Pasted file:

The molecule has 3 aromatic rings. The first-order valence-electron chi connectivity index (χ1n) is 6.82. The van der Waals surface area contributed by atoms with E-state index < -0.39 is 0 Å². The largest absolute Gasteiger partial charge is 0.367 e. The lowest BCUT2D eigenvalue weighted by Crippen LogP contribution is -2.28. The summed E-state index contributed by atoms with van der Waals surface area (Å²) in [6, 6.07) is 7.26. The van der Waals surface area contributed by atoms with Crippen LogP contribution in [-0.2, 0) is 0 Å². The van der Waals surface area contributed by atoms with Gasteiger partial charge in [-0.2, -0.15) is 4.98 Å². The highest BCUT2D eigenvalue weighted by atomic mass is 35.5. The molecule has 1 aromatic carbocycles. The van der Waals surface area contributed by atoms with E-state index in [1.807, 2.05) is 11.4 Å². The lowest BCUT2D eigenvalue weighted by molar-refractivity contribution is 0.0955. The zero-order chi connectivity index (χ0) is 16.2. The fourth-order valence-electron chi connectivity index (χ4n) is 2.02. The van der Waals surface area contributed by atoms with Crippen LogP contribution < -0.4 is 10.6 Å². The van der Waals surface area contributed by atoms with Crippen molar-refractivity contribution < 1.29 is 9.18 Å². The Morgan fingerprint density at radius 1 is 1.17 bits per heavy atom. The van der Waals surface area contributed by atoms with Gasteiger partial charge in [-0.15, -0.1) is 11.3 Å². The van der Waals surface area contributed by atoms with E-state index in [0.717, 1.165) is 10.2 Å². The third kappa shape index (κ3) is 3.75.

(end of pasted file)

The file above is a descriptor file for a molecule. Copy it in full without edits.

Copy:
The molecule has 3 aromatic rings. The first-order valence-electron chi connectivity index (χ1n) is 6.82. The van der Waals surface area contributed by atoms with E-state index < -0.39 is 0 Å². The largest absolute Gasteiger partial charge is 0.367 e. The lowest BCUT2D eigenvalue weighted by Crippen LogP contribution is -2.28. The summed E-state index contributed by atoms with van der Waals surface area (Å²) in [6, 6.07) is 7.26. The van der Waals surface area contributed by atoms with Crippen LogP contribution in [-0.2, 0) is 0 Å². The van der Waals surface area contributed by atoms with Gasteiger partial charge in [-0.2, -0.15) is 4.98 Å². The highest BCUT2D eigenvalue weighted by atomic mass is 35.5. The molecule has 1 aromatic carbocycles. The van der Waals surface area contributed by atoms with E-state index in [1.807, 2.05) is 11.4 Å². The lowest BCUT2D eigenvalue weighted by molar-refractivity contribution is 0.0955. The zero-order chi connectivity index (χ0) is 16.2. The fourth-order valence-electron chi connectivity index (χ4n) is 2.02. The van der Waals surface area contributed by atoms with Crippen LogP contribution < -0.4 is 10.6 Å². The van der Waals surface area contributed by atoms with Crippen molar-refractivity contribution < 1.29 is 9.18 Å². The Morgan fingerprint density at radius 1 is 1.17 bits per heavy atom. The van der Waals surface area contributed by atoms with Gasteiger partial charge in [-0.15, -0.1) is 11.3 Å². The van der Waals surface area contributed by atoms with E-state index in [0.717, 1.165) is 10.2 Å². The third kappa shape index (κ3) is 3.75.